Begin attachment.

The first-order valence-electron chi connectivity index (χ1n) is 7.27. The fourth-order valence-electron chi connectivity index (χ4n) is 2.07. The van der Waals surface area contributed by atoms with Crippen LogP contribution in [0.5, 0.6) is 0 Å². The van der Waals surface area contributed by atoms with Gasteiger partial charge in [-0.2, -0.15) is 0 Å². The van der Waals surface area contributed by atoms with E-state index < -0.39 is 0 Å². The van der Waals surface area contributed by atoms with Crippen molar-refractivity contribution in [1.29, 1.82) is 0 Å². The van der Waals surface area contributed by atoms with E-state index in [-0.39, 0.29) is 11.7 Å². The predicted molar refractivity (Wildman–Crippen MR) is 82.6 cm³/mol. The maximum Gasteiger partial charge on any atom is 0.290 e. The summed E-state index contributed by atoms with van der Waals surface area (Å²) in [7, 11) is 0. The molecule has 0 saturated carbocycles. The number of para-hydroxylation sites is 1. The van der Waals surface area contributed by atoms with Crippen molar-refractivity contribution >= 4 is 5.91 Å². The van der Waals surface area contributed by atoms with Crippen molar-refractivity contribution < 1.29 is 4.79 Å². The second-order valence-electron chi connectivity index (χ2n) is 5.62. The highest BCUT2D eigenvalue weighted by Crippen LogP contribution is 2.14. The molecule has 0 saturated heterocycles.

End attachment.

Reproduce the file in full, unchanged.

The first-order valence-electron chi connectivity index (χ1n) is 7.27. The fourth-order valence-electron chi connectivity index (χ4n) is 2.07. The van der Waals surface area contributed by atoms with Crippen LogP contribution in [0.5, 0.6) is 0 Å². The van der Waals surface area contributed by atoms with Gasteiger partial charge in [-0.2, -0.15) is 0 Å². The van der Waals surface area contributed by atoms with E-state index < -0.39 is 0 Å². The van der Waals surface area contributed by atoms with Crippen molar-refractivity contribution in [1.29, 1.82) is 0 Å². The van der Waals surface area contributed by atoms with E-state index in [-0.39, 0.29) is 11.7 Å². The predicted molar refractivity (Wildman–Crippen MR) is 82.6 cm³/mol. The maximum Gasteiger partial charge on any atom is 0.290 e. The summed E-state index contributed by atoms with van der Waals surface area (Å²) in [7, 11) is 0. The molecule has 0 saturated carbocycles. The number of para-hydroxylation sites is 1. The van der Waals surface area contributed by atoms with Crippen molar-refractivity contribution >= 4 is 5.91 Å². The van der Waals surface area contributed by atoms with Crippen molar-refractivity contribution < 1.29 is 4.79 Å². The second-order valence-electron chi connectivity index (χ2n) is 5.62. The highest BCUT2D eigenvalue weighted by Crippen LogP contribution is 2.14. The molecule has 0 saturated heterocycles.